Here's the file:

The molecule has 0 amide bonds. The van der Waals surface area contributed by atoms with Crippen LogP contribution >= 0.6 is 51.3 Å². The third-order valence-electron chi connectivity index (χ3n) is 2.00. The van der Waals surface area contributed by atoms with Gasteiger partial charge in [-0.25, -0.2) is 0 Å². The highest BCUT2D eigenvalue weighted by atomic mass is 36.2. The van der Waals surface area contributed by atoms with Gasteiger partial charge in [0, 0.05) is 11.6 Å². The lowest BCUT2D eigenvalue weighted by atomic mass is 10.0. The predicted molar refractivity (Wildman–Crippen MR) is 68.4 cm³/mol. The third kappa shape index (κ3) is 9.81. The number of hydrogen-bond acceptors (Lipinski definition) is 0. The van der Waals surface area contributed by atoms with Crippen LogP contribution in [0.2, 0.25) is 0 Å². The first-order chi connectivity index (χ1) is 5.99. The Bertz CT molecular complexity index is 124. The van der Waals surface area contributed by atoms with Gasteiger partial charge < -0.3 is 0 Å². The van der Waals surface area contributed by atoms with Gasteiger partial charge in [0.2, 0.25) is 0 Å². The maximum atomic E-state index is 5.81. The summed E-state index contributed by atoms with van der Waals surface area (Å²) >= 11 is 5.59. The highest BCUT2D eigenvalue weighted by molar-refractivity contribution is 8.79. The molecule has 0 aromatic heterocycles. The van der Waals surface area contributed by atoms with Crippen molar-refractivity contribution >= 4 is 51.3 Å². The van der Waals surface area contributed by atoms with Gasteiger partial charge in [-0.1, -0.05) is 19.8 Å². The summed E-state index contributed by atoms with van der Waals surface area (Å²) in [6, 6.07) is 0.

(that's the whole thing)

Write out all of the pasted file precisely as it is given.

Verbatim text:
The molecule has 0 amide bonds. The van der Waals surface area contributed by atoms with Crippen LogP contribution >= 0.6 is 51.3 Å². The third-order valence-electron chi connectivity index (χ3n) is 2.00. The van der Waals surface area contributed by atoms with Gasteiger partial charge in [-0.25, -0.2) is 0 Å². The highest BCUT2D eigenvalue weighted by atomic mass is 36.2. The van der Waals surface area contributed by atoms with Gasteiger partial charge in [0, 0.05) is 11.6 Å². The lowest BCUT2D eigenvalue weighted by atomic mass is 10.0. The predicted molar refractivity (Wildman–Crippen MR) is 68.4 cm³/mol. The third kappa shape index (κ3) is 9.81. The number of hydrogen-bond acceptors (Lipinski definition) is 0. The van der Waals surface area contributed by atoms with Crippen LogP contribution in [0.2, 0.25) is 0 Å². The first-order chi connectivity index (χ1) is 5.99. The Bertz CT molecular complexity index is 124. The van der Waals surface area contributed by atoms with Gasteiger partial charge < -0.3 is 0 Å². The van der Waals surface area contributed by atoms with Gasteiger partial charge in [0.2, 0.25) is 0 Å². The maximum atomic E-state index is 5.81. The summed E-state index contributed by atoms with van der Waals surface area (Å²) >= 11 is 5.59. The highest BCUT2D eigenvalue weighted by molar-refractivity contribution is 8.79. The molecule has 0 aromatic heterocycles. The van der Waals surface area contributed by atoms with Crippen molar-refractivity contribution >= 4 is 51.3 Å². The van der Waals surface area contributed by atoms with Gasteiger partial charge in [-0.1, -0.05) is 19.8 Å². The summed E-state index contributed by atoms with van der Waals surface area (Å²) in [6, 6.07) is 0.